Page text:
Pseudo-Byzantine coinage, temp. Caliph Muawiyah b. Abi Sufyan, AH 41-60 (661-680 CE). Solidus, Damascus? Imitation of a solidus of Heraclius and Heraclius Constantine. Facing busts of Heraclius with beard and long moustache on the left and Heraclius Constantine with short beard and moustache on the right wearing headdresses with removed crosses. Illegible Greek legend around / VICTORIA AVGY followed by the officina letter A, dechristianized cross on four steps, CONOB below. 4,37g. Miles G, ANS Museum Notes 13, Earliest Arab Gold Coinage, no. 3 illustrated on plate 45 coin no. 6 (for the type but officina Ɵ); Bernardi Corpus p.99, 3 (for the type but officina Ɵ); Album 3548; Fr. 1.
An extraordinary rarity of the early Umayyad coinage. Good very fine.
The Byzantine solidus was the gold coin in universal use throughout the eastern Roman world. After the collapse of Byzantine rule in Syria the need for locally produced gold coinage prompted the caliph Mu’awiya to strike his own gold coinage. Several de-Christianized types (without Christian symbols) were produced, copied from the Byzantine coinage of the Emperors Phocas and Heraclius. They are the earliest gold coinage of Islam and witness the development of an original culture and iconography. On this coin, unique and unpublished with the officina letter A, the Christian crosses have been removed from obverse headdresses and the reverse cross was transformed as a pole. These imitations, are well documented by the late George Miles, curator of Islamic coins in the American Numismatic Society, whose book is still the standard authority on this series. It is likely that the extreme rarity of this coin is a result of having been withdrawn from circulation because it offended both the Byzantines and the Muslims, especially after the creation of the first purely Islamic gold coin, the Dinar in AH 77.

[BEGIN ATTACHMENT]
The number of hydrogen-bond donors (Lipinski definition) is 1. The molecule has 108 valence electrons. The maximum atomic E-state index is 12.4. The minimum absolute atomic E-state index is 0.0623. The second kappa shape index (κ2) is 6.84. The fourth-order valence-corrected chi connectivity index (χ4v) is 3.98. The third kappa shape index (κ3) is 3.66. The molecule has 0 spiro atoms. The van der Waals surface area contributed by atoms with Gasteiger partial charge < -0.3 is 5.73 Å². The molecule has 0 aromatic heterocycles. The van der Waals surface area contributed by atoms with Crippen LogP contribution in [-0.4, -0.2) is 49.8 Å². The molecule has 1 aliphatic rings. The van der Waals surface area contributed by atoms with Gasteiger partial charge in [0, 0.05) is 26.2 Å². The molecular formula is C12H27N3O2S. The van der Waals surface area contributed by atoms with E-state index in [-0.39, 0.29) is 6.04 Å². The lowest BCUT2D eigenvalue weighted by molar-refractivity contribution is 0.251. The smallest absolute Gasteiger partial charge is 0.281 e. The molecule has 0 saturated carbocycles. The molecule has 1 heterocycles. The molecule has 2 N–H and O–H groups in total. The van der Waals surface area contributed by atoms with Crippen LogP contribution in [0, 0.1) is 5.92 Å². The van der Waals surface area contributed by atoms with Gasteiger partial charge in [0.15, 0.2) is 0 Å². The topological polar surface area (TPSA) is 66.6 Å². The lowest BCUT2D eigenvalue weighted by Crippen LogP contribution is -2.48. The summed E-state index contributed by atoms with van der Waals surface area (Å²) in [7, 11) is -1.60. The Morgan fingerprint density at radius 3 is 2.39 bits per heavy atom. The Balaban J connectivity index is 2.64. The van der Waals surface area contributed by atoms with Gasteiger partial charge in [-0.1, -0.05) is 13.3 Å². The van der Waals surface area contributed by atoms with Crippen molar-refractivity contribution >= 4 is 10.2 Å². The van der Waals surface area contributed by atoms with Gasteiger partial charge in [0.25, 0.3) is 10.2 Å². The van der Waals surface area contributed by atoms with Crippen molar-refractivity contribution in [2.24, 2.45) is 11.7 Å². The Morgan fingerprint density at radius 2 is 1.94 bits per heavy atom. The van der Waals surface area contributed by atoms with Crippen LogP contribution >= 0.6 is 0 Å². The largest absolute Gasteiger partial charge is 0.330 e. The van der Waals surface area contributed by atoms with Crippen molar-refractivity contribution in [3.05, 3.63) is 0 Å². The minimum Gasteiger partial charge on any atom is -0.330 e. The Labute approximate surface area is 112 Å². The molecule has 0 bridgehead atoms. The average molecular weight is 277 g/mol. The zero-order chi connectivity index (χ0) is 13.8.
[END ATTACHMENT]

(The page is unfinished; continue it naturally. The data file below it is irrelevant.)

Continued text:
|Price realized||50'000 CHF|
|Starting price||50'000 CHF|